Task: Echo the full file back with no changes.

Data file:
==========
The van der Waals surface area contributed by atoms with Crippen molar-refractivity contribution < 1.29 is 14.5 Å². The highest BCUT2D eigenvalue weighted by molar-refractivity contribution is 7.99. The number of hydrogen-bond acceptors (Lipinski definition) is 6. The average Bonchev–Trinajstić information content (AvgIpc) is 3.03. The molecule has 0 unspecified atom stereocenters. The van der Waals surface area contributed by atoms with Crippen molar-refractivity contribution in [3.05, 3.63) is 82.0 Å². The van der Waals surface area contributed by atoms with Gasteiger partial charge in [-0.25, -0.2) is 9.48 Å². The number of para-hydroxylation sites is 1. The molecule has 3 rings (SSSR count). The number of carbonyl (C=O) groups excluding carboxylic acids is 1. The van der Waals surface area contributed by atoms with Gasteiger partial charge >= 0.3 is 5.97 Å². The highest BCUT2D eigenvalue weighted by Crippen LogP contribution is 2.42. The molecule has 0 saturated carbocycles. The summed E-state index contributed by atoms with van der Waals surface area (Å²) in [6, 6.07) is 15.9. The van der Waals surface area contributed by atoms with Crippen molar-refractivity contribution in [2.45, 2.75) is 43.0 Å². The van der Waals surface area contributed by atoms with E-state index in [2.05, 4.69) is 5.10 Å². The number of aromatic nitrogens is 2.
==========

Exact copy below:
The van der Waals surface area contributed by atoms with Crippen molar-refractivity contribution < 1.29 is 14.5 Å². The highest BCUT2D eigenvalue weighted by molar-refractivity contribution is 7.99. The number of hydrogen-bond acceptors (Lipinski definition) is 6. The average Bonchev–Trinajstić information content (AvgIpc) is 3.03. The molecule has 0 unspecified atom stereocenters. The van der Waals surface area contributed by atoms with Crippen molar-refractivity contribution in [3.05, 3.63) is 82.0 Å². The van der Waals surface area contributed by atoms with Gasteiger partial charge in [-0.25, -0.2) is 9.48 Å². The number of para-hydroxylation sites is 1. The molecule has 3 rings (SSSR count). The number of carbonyl (C=O) groups excluding carboxylic acids is 1. The van der Waals surface area contributed by atoms with Gasteiger partial charge >= 0.3 is 5.97 Å². The highest BCUT2D eigenvalue weighted by Crippen LogP contribution is 2.42. The molecule has 0 saturated carbocycles. The summed E-state index contributed by atoms with van der Waals surface area (Å²) in [6, 6.07) is 15.9. The van der Waals surface area contributed by atoms with Crippen molar-refractivity contribution in [2.45, 2.75) is 43.0 Å². The van der Waals surface area contributed by atoms with E-state index in [2.05, 4.69) is 5.10 Å². The number of aromatic nitrogens is 2.